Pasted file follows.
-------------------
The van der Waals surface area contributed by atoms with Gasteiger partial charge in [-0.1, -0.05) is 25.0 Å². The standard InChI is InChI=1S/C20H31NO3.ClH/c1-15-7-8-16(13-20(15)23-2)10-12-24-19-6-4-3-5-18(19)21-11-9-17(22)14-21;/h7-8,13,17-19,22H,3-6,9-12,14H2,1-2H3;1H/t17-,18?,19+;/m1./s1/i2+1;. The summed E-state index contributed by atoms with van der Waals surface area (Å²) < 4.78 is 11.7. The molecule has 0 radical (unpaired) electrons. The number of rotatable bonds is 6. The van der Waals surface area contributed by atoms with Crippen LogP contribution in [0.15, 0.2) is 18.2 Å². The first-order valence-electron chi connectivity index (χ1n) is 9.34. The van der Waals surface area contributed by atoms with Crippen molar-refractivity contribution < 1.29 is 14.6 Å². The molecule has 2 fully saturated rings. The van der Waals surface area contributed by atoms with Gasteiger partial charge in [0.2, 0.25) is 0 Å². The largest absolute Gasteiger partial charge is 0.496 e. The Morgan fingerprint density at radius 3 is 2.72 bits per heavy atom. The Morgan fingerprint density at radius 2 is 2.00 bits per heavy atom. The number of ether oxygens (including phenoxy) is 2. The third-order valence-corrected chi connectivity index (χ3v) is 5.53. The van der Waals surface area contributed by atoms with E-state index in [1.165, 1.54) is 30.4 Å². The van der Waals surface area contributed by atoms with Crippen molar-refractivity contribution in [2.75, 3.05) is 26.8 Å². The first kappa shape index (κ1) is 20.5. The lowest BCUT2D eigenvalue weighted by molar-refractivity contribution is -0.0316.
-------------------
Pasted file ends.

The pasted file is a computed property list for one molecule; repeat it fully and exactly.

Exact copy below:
The van der Waals surface area contributed by atoms with Gasteiger partial charge in [-0.1, -0.05) is 25.0 Å². The standard InChI is InChI=1S/C20H31NO3.ClH/c1-15-7-8-16(13-20(15)23-2)10-12-24-19-6-4-3-5-18(19)21-11-9-17(22)14-21;/h7-8,13,17-19,22H,3-6,9-12,14H2,1-2H3;1H/t17-,18?,19+;/m1./s1/i2+1;. The summed E-state index contributed by atoms with van der Waals surface area (Å²) < 4.78 is 11.7. The molecule has 0 radical (unpaired) electrons. The number of rotatable bonds is 6. The van der Waals surface area contributed by atoms with Crippen LogP contribution in [0.15, 0.2) is 18.2 Å². The first-order valence-electron chi connectivity index (χ1n) is 9.34. The van der Waals surface area contributed by atoms with Crippen molar-refractivity contribution < 1.29 is 14.6 Å². The molecule has 2 fully saturated rings. The van der Waals surface area contributed by atoms with Gasteiger partial charge in [0.2, 0.25) is 0 Å². The largest absolute Gasteiger partial charge is 0.496 e. The Morgan fingerprint density at radius 3 is 2.72 bits per heavy atom. The Morgan fingerprint density at radius 2 is 2.00 bits per heavy atom. The number of ether oxygens (including phenoxy) is 2. The third-order valence-corrected chi connectivity index (χ3v) is 5.53. The van der Waals surface area contributed by atoms with E-state index in [1.165, 1.54) is 30.4 Å². The van der Waals surface area contributed by atoms with Crippen molar-refractivity contribution in [2.75, 3.05) is 26.8 Å². The first kappa shape index (κ1) is 20.5. The lowest BCUT2D eigenvalue weighted by molar-refractivity contribution is -0.0316.